A FAREWELL TO ARMS by Ernest Hemingway

As a teen I was introduced to many Hemingway shorts and The Old Man and the Sea. When I made a commitment to write with serious intent I moved onto A Moveable Feast and The Sun Also Rises, then The Old Man and the Sea again and again and again. The Old Man and the Sea is one of my favorite books. The warmth and contentment I experienced each time I read The Old Man and the Sea was so complete, I felt no need to read further into Hemingway’s library.

Then along came Erika Robuck’s Hemingway’s Girl, a historical novel with one of the most compelling love triangles I have ever encountered. Robuck led me to wonder why I liked Hemingway. Is it because he’s Hemingway, the man who won the Nobel Prize and helped change the style of English prose? Or are there other reasons? If I had never read The Old Man and the Sea would I still covet him as a writer? I chose to launch my inquiry by reading A Farewell to Arms because it was one of the books that made Hemingway a household name.

Like Shakespeare, his rhythm is steady and catchy. Also, as with the Bard, I found myself needing to slow down to bathe in his metered language before I was able to fully appreciate the depth of the situation. We don’t meet our protagonist Lieutenant Henry until Chapter Two.

His descriptions, which at first appear sterile hold all that is needed. They are steeped in the accuracy of the action and drive the characters forward. Hemingway wrote for the audience who dared to escape and suspend their disbelief; not for the audiences of today who need to be spoon fed and believe reality T.V. is drama, while they text their friends. By page 100 I craved his simplicity.

I leaned forward in the dark to kiss her and there was a sharp stinging flash. She had slapped my face hard. Her hand had hit my nose and eyes, and tears came in my eyes from the reflex. 

I did not crave Catherine. As much as I empathized with Lieutenant Henry, Miss Barkley put me off. Was my dislike for Catherine embedded in an inability to relate to the moral and social expectations of the era in which the novel takes place—World War I? I pushed on to find out and found Catherine’s character increasingly unbelievable and annoying. I couldn’t understand why Henry would fall for woman I felt was silly. As their relationship deepened my frustration grew. I didn’t feel the passion or the love. Where was the love and compassion I encountered in The Old Man and the Sea that oozed off the page? I stopped reading on page 164 and picked up The Moon Sisters by Therese Walsh and then The Madam by Julianna Baggott.

Then on the train to New York City after finishing August Osage County by Tracy Letts and The God of Carnage by Yasmina Reza, I realized I’d short changed Hemingway. While I found the simplicity of his descriptions rich, his lack of emotional attribution with regard to dialogue left me cold. As an exercise I decided to go back and read all the Catherine and Henry scenes as if they were a play. When I did my entire perspective on their relationship changed.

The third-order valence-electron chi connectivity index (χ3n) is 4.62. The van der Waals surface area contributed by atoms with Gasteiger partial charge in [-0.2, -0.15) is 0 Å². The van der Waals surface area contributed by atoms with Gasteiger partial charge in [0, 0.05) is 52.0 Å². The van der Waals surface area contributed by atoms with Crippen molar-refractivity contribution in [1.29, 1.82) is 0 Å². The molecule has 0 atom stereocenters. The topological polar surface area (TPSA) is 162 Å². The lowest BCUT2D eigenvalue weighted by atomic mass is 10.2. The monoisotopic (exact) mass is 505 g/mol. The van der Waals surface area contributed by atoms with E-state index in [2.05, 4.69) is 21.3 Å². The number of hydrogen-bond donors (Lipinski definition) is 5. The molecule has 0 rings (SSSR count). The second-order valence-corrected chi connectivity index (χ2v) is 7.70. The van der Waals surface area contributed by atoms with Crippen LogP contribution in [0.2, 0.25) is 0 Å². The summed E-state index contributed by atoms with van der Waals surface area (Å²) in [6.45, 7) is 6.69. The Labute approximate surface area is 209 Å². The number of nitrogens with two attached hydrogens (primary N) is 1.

Catherine Barkley remained in the list of people I would not befriend, however, her love and devotion for Henry and vice versa crystalized for me. Rereading the early scenes between the two lovers made me remember that Hemingway trusts his readers to complete the scene, visualize and shade in the landscape. He demands that we become active participants. This was where I went wrong as a reader in the early part of the book. I’d heard their scenes as if I was only seeing the dots on the canvas of A Sunday Afternoon on the Island of La Grande Jatte by Georges Seurat, rather than stepping back and allowing the dots, or the space between the lines to bleed with the emotion Hemingway experienced as he captured the dialogue on the page. My realization allowed me, like the soldiers of WWI to march on.

I’ve seen many films of war, where soldiers battled in the rain. But none of those films capture the endless downpour that most certainly ate away at the men’s morale better than Hemingway’s simple references.

Along the river bank there was nothing and no one but the wet brush and muddy ground. The wind drove down the rain and everywhere there was standing water and mud. Everyone was caught in it and the small rain would not quiet it. 

But while others are losing faith and dying in such weather, Lieutenant Henry refuses to dwell on the worst of times. He believes in his love for Catherine and their future. His patience and persistence to return to her make us want to stand shoulder to shoulder with him.

Hemingway was often criticized for his short declarative sentences. As a reader I find them addicting; they reel me in.

His breath comes in my face metallic with garlic and red wine.

As a writer I marvel at the energy his words evoke and how he stimulates the senses even with inanimate objects without signs of effort.

It smelled of early morning, of swept dust, spoons in coffee-glasses and the wet circles left by wine glasses. 

Hemingway’s writing is rooted in truth, his own and his character’s. Once the truth is delivered, it’s up to the receiver to determine whether or not they can accept it. Some readers may walk away from him. I will not. A Farewell to Arms has illuminated only the tip of the iceberg of reasons of why I love Hemingway. I look forward to discovering more.

A Farewell to Arms